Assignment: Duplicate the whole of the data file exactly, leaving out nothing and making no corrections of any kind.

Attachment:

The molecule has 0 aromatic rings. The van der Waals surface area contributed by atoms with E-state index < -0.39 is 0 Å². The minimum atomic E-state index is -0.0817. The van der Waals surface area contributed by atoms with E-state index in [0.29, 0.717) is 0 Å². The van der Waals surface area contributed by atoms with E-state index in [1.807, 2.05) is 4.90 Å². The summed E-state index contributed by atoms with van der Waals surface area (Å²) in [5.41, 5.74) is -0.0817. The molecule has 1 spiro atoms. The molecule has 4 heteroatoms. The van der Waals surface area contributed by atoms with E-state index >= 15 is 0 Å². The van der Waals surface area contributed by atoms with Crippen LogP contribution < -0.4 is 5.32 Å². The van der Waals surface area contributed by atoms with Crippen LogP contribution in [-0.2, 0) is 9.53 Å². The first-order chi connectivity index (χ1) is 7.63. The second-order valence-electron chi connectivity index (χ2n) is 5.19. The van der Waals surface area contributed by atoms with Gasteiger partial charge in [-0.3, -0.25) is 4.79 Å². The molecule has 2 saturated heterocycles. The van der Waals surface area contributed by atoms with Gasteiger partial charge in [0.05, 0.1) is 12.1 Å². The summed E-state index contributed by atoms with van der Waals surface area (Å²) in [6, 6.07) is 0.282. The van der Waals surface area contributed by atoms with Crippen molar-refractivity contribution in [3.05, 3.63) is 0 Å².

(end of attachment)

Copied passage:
The molecule has 0 aromatic rings. The van der Waals surface area contributed by atoms with E-state index < -0.39 is 0 Å². The minimum atomic E-state index is -0.0817. The van der Waals surface area contributed by atoms with E-state index in [0.29, 0.717) is 0 Å². The van der Waals surface area contributed by atoms with E-state index in [1.807, 2.05) is 4.90 Å². The summed E-state index contributed by atoms with van der Waals surface area (Å²) in [5.41, 5.74) is -0.0817. The molecule has 1 spiro atoms. The molecule has 4 heteroatoms. The van der Waals surface area contributed by atoms with E-state index >= 15 is 0 Å². The van der Waals surface area contributed by atoms with Crippen LogP contribution < -0.4 is 5.32 Å². The van der Waals surface area contributed by atoms with Crippen LogP contribution in [-0.2, 0) is 9.53 Å². The first-order chi connectivity index (χ1) is 7.63. The second-order valence-electron chi connectivity index (χ2n) is 5.19. The van der Waals surface area contributed by atoms with Gasteiger partial charge in [-0.3, -0.25) is 4.79 Å². The molecule has 2 saturated heterocycles. The van der Waals surface area contributed by atoms with Gasteiger partial charge in [0.05, 0.1) is 12.1 Å². The summed E-state index contributed by atoms with van der Waals surface area (Å²) in [6, 6.07) is 0.282. The van der Waals surface area contributed by atoms with Crippen molar-refractivity contribution in [3.05, 3.63) is 0 Å².